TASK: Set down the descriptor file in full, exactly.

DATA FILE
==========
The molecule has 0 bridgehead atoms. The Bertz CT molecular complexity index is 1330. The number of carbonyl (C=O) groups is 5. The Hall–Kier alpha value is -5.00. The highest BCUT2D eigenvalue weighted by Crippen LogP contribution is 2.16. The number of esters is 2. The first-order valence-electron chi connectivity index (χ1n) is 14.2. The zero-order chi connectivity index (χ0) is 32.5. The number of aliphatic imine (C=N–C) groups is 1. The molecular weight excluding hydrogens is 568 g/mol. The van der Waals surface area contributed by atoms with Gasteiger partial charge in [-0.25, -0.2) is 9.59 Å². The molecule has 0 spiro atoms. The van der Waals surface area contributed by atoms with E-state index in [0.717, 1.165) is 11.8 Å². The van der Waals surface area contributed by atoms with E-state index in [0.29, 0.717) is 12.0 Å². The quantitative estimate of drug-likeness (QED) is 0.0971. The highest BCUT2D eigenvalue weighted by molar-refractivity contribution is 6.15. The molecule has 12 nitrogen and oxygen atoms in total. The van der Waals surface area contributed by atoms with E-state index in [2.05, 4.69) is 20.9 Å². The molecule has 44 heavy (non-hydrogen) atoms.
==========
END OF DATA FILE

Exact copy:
The molecule has 0 bridgehead atoms. The Bertz CT molecular complexity index is 1330. The number of carbonyl (C=O) groups is 5. The Hall–Kier alpha value is -5.00. The highest BCUT2D eigenvalue weighted by Crippen LogP contribution is 2.16. The number of esters is 2. The first-order valence-electron chi connectivity index (χ1n) is 14.2. The zero-order chi connectivity index (χ0) is 32.5. The number of aliphatic imine (C=N–C) groups is 1. The molecular weight excluding hydrogens is 568 g/mol. The van der Waals surface area contributed by atoms with Gasteiger partial charge in [-0.25, -0.2) is 9.59 Å². The molecule has 0 spiro atoms. The van der Waals surface area contributed by atoms with E-state index in [0.717, 1.165) is 11.8 Å². The van der Waals surface area contributed by atoms with E-state index in [0.29, 0.717) is 12.0 Å². The quantitative estimate of drug-likeness (QED) is 0.0971. The highest BCUT2D eigenvalue weighted by molar-refractivity contribution is 6.15. The molecule has 12 nitrogen and oxygen atoms in total. The van der Waals surface area contributed by atoms with E-state index in [2.05, 4.69) is 20.9 Å². The molecule has 44 heavy (non-hydrogen) atoms.